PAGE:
The analysis reveals that wildfires affect all biomes, from forests and savannahs to grasslands and tundra. Based on records from 2000- 2015, 85% of the surface area burned globally each year is located in tropical savannahs, which make up 19% of total land cover. While forests make up only 10% of the total area burned, their higher carbon storage capacity implies that they are responsible for one-quarter of all fire-related carbon dioxide emissions, explain researchers. “Forest fires in all biomes are responsible for nearly a quarter of all emissions from fires. Tropical forests are less resilient to fire, and their carbon storage contribution makes them an urgent priority for preventative action, explains the study. Fire seasons are getting longer, and extreme fire seasons are more common. From 1979 to 2013, the global fire season length increased by 19% on average. This increase is particularly severe in east Africa and Brazil, with the forests and savannahs of South America experiencing an average of over one month increase in the fire season,” says the report.
Climate change is also making fire seasons increasingly unpredictable. Instances of so-called ‘outliers’ — abnormally long fire seasons — have increased. The word ‘unprecedented’ is frequently heard today when it comes to fire severity, say scientists. “California provides a striking example: over the last 100 years, five of its 20 most severe wildfires occurred between 1920-2000, another five took place from 2001-2010 — and the remaining 10 all happened in the last 10 years. In the 2019-2020 winter season, California only got half its normal levels of precipitation, while Russia has just come through its warmest winter since records began years ago, beating its 2016 record by 1.3°C,” the findings suggest.
The effects of wildfires linger long after the flames die down, hitting public health and wellbeing far into the future. Every year, there are an estimated 340,000 premature deaths from respiratory and cardiovascular issues attributed to wildfire smoke. The increasing frequency and severity of wildfires pose a growing threat to biodiversity globally. Individuals, companies, and public authorities bear great economic costs due to fires, write authors. “At a time when the world is grappling with the Covid-19 pandemic, wildfire smoke increases the danger of further respiratory illnesses,” they add.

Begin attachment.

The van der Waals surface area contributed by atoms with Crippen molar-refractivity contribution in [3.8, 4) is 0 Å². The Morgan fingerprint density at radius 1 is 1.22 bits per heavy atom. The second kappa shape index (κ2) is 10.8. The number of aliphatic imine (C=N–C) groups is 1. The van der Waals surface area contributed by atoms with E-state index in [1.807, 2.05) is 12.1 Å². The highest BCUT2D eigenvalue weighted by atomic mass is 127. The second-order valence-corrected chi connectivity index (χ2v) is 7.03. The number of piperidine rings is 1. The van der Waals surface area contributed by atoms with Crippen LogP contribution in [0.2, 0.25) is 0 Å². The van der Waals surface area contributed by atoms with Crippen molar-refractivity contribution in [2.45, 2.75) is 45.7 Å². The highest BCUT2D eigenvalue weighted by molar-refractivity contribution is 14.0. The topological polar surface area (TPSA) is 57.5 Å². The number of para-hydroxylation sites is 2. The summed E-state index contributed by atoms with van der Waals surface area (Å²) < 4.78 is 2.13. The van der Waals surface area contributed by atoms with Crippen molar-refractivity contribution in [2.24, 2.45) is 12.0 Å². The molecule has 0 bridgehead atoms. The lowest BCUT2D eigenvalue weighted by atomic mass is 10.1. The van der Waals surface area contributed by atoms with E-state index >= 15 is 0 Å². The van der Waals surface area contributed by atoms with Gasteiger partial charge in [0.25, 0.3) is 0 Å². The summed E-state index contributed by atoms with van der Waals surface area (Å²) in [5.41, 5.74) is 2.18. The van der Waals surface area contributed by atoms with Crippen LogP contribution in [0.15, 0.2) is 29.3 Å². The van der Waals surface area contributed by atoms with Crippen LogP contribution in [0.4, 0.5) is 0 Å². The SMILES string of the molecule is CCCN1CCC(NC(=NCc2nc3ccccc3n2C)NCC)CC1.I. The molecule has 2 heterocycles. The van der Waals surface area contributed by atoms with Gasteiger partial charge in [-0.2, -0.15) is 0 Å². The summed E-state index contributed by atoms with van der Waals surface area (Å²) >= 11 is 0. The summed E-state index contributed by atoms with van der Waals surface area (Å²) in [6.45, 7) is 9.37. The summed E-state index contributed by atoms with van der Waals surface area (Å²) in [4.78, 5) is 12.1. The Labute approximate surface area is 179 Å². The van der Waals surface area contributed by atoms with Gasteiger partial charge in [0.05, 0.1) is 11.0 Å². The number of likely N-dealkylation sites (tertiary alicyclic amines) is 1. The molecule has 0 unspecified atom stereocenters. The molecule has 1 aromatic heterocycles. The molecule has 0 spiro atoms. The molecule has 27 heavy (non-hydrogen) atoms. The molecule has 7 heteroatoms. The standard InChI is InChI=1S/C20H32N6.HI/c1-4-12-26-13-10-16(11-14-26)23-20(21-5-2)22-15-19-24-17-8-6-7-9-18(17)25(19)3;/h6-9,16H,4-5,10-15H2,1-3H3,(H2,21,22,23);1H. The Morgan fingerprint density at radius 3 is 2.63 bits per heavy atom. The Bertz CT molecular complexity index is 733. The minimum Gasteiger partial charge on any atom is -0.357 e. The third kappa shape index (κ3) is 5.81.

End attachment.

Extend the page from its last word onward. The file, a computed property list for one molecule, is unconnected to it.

The economic costs of wildfires are going up all over the world as fires increase in frequency and severity. On an individual level, fires drastically worsen living conditions, and this has economic consequences. In the US, for example, property values decrease from 10-20% in areas affected by wildfires. In 2018, the wildfire season cost the US around $50 billion in total.
The human factor
An increasing share of wildfires is due to human activity, intentional or otherwise. This is estimated to be responsible for 75% of all wildfires in recent years. The report says that in the Northern Hemisphere, most fires are caused by negligence (such as burning rubbish and debris, industrial accidents, agricultural overspill), and arson is also sometimes to blame. In Europe, negligence causes 95% of fires, and in the US, the figure is 84%.
The most at-risk locations are so-called “wildland-urban interfaces,” where significant populations live in or near forests. In more remote forest areas, lightning is more likely to be responsible — in Canada’s British Columbia, 40% of wildfires are traced back to human origins.
In tropical and subtropical regions, forest fires are mostly intentionally set for land-use change, clearing and preparing new areas for cultivation. “Slash and burn” is a farming method used in many countries, especially in Southeast Asia and Africa, where trees are cut and burnt to expand arable land while enriching its soil with ashes and nutrients, explain authors. “Controlled fires are also used deliberately on a much larger scale in commercial agriculture, clearing the ground for palm oil plantations in Indonesia and cattle ranches in Brazil — and these fires frequently run out of control. In the Brazilian Amazon, fires are also part of a pattern of increasing encroachment into public and Indigenous Peoples’ lands,” the report states.
What can be done?
According to the research team, fires are a critical global issue that needs urgent global solutions. To have any chance of restricting the rise in global temperatures to 1.5°C in line with the Paris Agreement, more needs to be done to cut carbon emissions from forest fires, by governments, businesses, communities, and individuals alike, says experts. The best place to start is to focus on the causes and the factors driving them, they emphasize.
“We need to raise climate change ambition worldwide, improve Paris Agreement accounting for emissions from ‘non-anthropogenic’ fires, reinvest in prevention, halt deforestation,clarify governance, coordinate policies, use a science-based approach to risk and interventions, and bring businesses on board. Wildfires are a global problem and need to be prioritized in public policy and health policy,” the authors recommend.